Centre teaches more than trotting

THEY may not be able to walk, but with a little help, they can gallop.

The North Shore Equestrian Centre offers therapeutic riding sessions and riding lessons by appointment throughout the week, and is planning to offer an open-door policy on Saturdays during the summer. Preference will be given to riders from the District of North Vancouver.

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Designed to improve core stability and increase leg strength, therapeutic riding has been helpful to a variety of riders, including kids with muscular dystrophy and seniors with post-polio syndrome, according to instructor Megan McDonald.

"The horse becomes their legs," McDonald says. "Being on a horse moves their muscles in the same way they need to be able to move them to walk normally."

McDonald has worked as a therapeutic instructor for the last seven years. After assessing a rider's range of motion and level of anxiety, McDonald attempts to find the perfect horse for each rider.

"Autistic riders tend to like really active, bouncy horses. That engages them more because they seek a lot of stimulation," she says. "Riders with cerebral palsy or muscular dystrophy really can't take a huge amount of movement to start with, so we need to match them with a smoother horse."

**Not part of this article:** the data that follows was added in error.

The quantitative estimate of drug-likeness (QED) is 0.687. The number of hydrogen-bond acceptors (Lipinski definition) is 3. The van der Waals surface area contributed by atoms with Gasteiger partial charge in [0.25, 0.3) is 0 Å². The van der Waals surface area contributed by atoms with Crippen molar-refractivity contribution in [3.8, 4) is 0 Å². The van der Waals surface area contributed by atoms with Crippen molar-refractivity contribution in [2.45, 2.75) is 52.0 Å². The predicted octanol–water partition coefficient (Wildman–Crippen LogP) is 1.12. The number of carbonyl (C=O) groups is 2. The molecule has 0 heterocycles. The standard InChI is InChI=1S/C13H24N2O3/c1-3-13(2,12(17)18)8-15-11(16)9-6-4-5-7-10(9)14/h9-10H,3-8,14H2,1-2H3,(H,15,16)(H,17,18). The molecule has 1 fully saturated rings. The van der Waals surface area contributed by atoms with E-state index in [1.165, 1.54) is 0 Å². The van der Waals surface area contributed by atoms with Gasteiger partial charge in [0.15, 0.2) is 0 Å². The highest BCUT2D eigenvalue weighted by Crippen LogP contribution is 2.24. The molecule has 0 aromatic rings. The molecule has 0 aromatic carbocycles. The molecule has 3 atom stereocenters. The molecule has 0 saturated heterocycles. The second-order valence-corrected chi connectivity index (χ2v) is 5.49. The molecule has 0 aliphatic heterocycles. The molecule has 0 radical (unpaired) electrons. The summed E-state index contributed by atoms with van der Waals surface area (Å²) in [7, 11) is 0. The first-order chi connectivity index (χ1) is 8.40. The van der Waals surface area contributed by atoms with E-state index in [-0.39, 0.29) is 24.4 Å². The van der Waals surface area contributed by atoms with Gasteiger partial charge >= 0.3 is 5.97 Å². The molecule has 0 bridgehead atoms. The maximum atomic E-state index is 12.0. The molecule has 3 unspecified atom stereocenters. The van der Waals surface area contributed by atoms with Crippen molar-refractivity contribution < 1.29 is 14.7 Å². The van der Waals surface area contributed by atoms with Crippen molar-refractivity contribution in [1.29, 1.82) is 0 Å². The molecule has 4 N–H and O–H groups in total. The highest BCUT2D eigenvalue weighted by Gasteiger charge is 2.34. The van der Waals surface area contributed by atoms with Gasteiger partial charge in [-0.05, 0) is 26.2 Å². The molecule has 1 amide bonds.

McDonald or another instructor leads riders on a trot with a pair of side-walkers. "We have two or three volunteers with many of our lessons," McDonald says.

After the rider has spent long enough in the saddle, McDonald judges when she can let go of the reins and watch the rider take control.

"They can control this giant animal. . . . Little kids that are able to steer this 1,200pound horse. It's an empowering feeling," she says.

Grooming the horse, putting on the bridle and saddle, and wiping everything down at the end of a lesson can also help with behaviour problems, according to McDonald.

"We really work to have kids transfer those skills from the barn to the home," McDonald says.

The North Shore Equestrian Centre is located on Lillooet Road near Monashee Drive. Young children can have a pony play date for $32, and novice riders can take a 45-minute lesson with a group for $58.

jshepherd@nsnews.com

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